Thursday, January 15, 2009

Could ice-like cages be used to trap carbon dioxide underground?

Mehran Pooladi-Darvish (left) and Jocelyn Grozic check the calibration on a series of high pressure syringe pumps used in their research on storing CO2 in hydrates. (Credit: Photo: Ken Bendiktsen)

Ice-like "cages" of gas trapped underground may offer a safe and efficient way to reduce global warming. Researchers are investigating the potential for permanently storing carbon dioxide in geological reservoirs, by locking the global-warming gas within solid, cage-like structures called hydrates.

Two U of C researchers are investigating the potential for permanently storing carbon dioxide in geological reservoirs, by locking the global-warming gas within solid, cage-like structures called hydrates.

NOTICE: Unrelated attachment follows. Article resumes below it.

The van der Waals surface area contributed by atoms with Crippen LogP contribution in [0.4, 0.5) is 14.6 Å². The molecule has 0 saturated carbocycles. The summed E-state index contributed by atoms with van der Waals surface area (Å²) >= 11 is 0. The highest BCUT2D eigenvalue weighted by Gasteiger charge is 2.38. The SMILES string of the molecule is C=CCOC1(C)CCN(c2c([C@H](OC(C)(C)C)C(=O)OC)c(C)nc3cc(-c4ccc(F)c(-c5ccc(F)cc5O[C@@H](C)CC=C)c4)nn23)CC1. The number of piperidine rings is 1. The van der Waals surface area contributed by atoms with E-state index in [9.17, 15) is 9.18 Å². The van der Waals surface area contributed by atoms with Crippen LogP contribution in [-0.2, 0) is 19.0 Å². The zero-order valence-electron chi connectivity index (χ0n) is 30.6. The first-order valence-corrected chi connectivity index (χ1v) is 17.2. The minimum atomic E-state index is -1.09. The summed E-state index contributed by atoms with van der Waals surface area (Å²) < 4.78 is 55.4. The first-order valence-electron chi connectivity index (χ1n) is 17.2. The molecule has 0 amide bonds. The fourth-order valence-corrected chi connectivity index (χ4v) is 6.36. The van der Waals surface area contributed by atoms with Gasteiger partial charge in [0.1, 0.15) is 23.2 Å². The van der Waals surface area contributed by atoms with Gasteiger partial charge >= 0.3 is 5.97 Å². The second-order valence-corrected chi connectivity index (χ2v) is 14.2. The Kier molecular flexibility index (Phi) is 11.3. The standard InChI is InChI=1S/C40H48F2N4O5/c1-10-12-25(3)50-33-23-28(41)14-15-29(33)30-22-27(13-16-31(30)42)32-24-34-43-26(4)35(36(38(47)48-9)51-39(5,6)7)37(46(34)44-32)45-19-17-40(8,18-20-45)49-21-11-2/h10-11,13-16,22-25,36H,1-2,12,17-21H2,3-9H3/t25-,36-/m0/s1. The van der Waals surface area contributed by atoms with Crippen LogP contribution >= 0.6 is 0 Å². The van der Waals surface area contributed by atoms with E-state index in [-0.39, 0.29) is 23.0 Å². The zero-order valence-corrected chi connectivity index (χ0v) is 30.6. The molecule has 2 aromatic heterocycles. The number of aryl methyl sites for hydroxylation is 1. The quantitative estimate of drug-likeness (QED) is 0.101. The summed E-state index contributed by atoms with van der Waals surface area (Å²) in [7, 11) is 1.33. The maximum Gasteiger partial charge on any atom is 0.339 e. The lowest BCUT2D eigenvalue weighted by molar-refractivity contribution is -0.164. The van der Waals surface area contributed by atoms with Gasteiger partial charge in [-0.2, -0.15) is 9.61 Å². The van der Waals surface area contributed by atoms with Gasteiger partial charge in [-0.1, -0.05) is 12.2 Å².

“A main attraction of utilizing hydrates is CO2 storage, including in some depleted gas reservoirs near oilsands operations in northern Alberta,” says Mehran Pooladi-Darvish, professor of chemical and petroleum engineering in the Schulich School of Engineering.

“Once you get the CO2 into a reservoir that has the right conditions and it contacts the reservoir water and forms hydrates, it’s in a pretty stable form,” says Jocelyn Grozic, associate professor of civil engineering at Schulich.

The Alberta government has committed $2 billion to develop carbon capture and storage (CCS) projects, to reduce the industrial CO2 emissions that contribute to global warming and climate change.

Could Ice-like Cages Be Used To Trap Carbon Dioxide Underground?
Wed, 14 Jan 2009 05:00:00 GMT

Technorati Tags:

1 comment:

I'm Hernadi-Key said...

come on join with us to FIGHT GLOBAL WARMING..

i've a lot of article about GLOBAL WARMING..

http://hernadi-key.blogspot.com